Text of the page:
Improving English fluency (video)

Viewing time: 4 min. 15 sec.

The Write Question is a weekly video podcast about writing that I started in 2017 and that ran, more or less weekly, until April 2022. This is a republication of issue #53, with tips for improving English fluency. The post first ran on April 20/18.


Welcome to The Write Question, I’m Daphne Gray-Grant. Today I’m giving advice on improving English fluency.

Here’s a question from Subho Chakraborty, a medical doctor and consultant in Kolkata, India. Here’s what he asked via video:

“Being a non-native speaker of English, I often find it very difficult to handle verb tenses. And the second problem is I tend to write very wordy sentences. When somebody points out the word length, I do tend to cut down on the sentences but then the style becomes choppy. How can I overcome these problems?”

Thanks for the question, Subho. First, let me congratulate you on your English. It’s always hard learning another language and I’m frequently amazed by the people who don’t give themselves nearly enough credit for the work they’ve done. Judging by the English in your video, you’re doing really well.

Now, if you want to become even better at English, I have a couple of suggestions for you.

Tenses are hard to master in my native language. English has 16 verb tense and aspect combinations. Tense indicates time. Aspect indicates repetition, duration and completion. It’s confusing I know, so I’ve included a link below to a slideshow that will walk you through the differences. Ten of these 16 tenses are used frequently by native speakers but you will be unlikely to encounter them frequently enough to learn them unless you are in an immersion situation.

So, if you want to become an expert, I suggest you try to figure out a way to increase your exposure to English. If you have any native English-speaking friends, try to meet with them regularly for conversation and ask them to correct your errors. If you have English TV, watch shows and let your brain absorb the correct use of the language. And don’t forget to read books and magazines in English.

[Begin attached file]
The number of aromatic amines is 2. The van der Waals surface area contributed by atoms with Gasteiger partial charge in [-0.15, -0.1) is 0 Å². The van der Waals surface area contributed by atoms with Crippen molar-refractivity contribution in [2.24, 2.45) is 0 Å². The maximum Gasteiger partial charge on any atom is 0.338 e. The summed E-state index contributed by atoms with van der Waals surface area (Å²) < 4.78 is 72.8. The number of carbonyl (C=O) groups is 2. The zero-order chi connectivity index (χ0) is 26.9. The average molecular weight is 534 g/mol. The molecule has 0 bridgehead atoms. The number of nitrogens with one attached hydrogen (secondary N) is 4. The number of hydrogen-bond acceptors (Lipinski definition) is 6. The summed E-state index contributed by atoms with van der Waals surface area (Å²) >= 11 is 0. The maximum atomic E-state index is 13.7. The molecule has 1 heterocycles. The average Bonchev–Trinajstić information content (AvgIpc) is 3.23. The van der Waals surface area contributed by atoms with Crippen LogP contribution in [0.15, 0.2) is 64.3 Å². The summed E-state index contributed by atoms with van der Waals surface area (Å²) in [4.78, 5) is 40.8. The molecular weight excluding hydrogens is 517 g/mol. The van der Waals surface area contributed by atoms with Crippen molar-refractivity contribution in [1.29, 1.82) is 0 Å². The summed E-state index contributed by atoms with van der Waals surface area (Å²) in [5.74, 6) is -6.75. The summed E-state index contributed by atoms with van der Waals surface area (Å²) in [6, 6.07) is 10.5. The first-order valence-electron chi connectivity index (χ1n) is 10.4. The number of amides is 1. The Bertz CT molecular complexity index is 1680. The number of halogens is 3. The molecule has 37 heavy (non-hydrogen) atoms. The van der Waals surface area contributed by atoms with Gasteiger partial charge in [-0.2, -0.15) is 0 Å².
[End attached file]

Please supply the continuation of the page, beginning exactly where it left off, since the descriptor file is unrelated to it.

Be aware that it’s difficult to become fluent in another language, so this effort will take time. Be patient with and supportive of yourself.  

In terms of your problem with wordiness, never try to write only sentences that are short. THIS is what will lead to a choppy rhythm. Many people, especially academics, are often accused of writing too many over-ly long sentences. But not all long sentences are bad. In fact, some of the most elegant sounding English always occurs when you have rather long sentences followed by some exceedingly short ones. Like that one!

What I just gave you was a 23-word sentence followed by a three-word one. Trying to edit all of your sentences to the same length is not only infuriating, it’s not ‘good english’. Instead, try to make sure that each long sentence is followed by a short one and your rhythm will be restored. I’ve written a blog post on this topic and I’ve included the link below.

Improving English is a worthwhile goal but don’t let your desire to be excellent get in the way of being very good at it. Give yourself time and allow yourself the luxury of making a few mistakes. We all learn from our mistakes.

Finally, let me wrap up with a quote from English writer George Bernard Shaw: “Success does not consist in never making mistakes but in never making the same one a second time.”

Thanks for your question, Subho (pronounced Shabu). You already know a lot about English. Give yourself plenty of time to get to the next level.


Tenses in English

A guide to better sentence length 

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